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Givealittle page for Christchurch terror victims makes history

Alice Peacock, NZ Herald ,
Publish Date
Sunday, 31 March 2019, 10:17AM
Donations have come in from all over the world. (Photo / NZ Herald)(
Donations have come in from all over the world. (Photo / NZ Herald)(

Donations to the main fundraising page for victims of the Christchurch mosque attacks have been traced to 139 different countries - an unprecendented number in Givealittle's history.

More than $9.2 million has been raised by nearly 95,000 donors on the Givealittle page set up by non-profit group Victim Support. A LaunchGood page set up in the United States raised a further nearly $2.7m from more than 40,000 people from at least 125 countries. The pages are two of dozens established to raise money for victims of the terror attack and their families.

A gunman killed 50 people in two Christchurch mosques, and injured dozens more, a little more than a fortnight ago.

Since then, donations have poured in from individuals and groups - from schools, religious organisations and companies around the world.

Data provided to the Herald on Sunday by Givealittle on donors' internet provider addresses showed donations were received from 139 different countries.

Eighty-one per cent of donations were traced back to New Zealand.

Australia was the next biggest donor - contributing 6 per cent of the funds received. The United States followed closely behind, with a little less than 6 per cent.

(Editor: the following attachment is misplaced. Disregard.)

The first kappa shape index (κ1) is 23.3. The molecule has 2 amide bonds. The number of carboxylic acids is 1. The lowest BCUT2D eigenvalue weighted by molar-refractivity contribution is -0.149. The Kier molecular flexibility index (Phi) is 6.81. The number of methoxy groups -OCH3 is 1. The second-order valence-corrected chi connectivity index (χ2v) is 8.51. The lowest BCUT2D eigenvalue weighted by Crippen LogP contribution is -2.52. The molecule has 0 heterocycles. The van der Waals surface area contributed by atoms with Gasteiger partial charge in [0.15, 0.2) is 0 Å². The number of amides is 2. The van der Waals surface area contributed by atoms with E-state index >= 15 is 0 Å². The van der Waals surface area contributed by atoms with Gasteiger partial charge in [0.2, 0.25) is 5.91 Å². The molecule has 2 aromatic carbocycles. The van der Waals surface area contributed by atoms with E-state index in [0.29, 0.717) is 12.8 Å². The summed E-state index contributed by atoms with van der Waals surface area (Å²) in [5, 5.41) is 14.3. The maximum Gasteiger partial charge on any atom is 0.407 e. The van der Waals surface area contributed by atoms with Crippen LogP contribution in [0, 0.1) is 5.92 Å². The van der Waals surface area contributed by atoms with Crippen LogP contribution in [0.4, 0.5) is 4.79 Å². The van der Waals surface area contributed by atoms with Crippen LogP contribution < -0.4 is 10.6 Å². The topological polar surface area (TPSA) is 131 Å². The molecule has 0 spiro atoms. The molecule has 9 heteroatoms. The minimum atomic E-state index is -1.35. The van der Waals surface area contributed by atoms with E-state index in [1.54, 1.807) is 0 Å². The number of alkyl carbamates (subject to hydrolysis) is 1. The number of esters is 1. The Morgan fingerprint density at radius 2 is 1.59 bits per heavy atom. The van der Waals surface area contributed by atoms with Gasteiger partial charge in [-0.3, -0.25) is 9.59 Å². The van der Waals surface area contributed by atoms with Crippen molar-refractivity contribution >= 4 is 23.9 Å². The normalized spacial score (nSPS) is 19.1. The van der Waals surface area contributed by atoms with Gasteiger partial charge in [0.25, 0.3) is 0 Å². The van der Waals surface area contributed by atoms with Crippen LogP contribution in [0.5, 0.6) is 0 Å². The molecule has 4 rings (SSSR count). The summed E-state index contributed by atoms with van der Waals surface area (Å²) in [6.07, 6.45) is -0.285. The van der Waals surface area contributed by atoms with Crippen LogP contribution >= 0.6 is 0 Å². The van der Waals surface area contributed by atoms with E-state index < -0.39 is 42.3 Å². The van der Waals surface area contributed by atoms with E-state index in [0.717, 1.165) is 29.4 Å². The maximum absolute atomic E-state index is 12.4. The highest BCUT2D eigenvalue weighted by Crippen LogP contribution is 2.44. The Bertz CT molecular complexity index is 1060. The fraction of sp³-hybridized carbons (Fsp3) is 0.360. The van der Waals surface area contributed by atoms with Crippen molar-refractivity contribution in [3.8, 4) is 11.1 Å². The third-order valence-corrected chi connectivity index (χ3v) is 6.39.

Other countries making up the top 10 contributors included the United Kingdom, Canada, Singapore, France, Japan, Germany and India.

Givealittle spokeswoman Robyn Lentell said the volume of donors and donations on the page was unprecedented in Givealittle's 10-year history. This included the range of international donors.

Lentell believed many factors contributed to this, including significant media coverage.

"Many people, after hearing about this tragic event, felt such a strong sense of loss for the victims and their families and a desire to help followed."

Many saw a financial contribution as a way to send a message of support and love, Lentell said.

"While the total donated on this page is a figure that is truly incredible, the donation comments and heartfelt messages of support on the page are even more so."

"We encourage everyone to have a look at the donation comments to see the huge amount of love and support that has been expressed there."

Several updates on the page description also highlighted businesses' contributions.

Spark Foundation, which runs Givealittle, announced it would sponsor the service fee of the page.

Westpac and Payment Express were covering transaction costs while Givealittle's technology partner Amazon Web Services had covered the cost of the infrastructure upgrade needed to support "unprecedented" levels of traffic and donations.

Givealittle's team are on alert for scam pages or anyone trying to profit illegally from the massacre.

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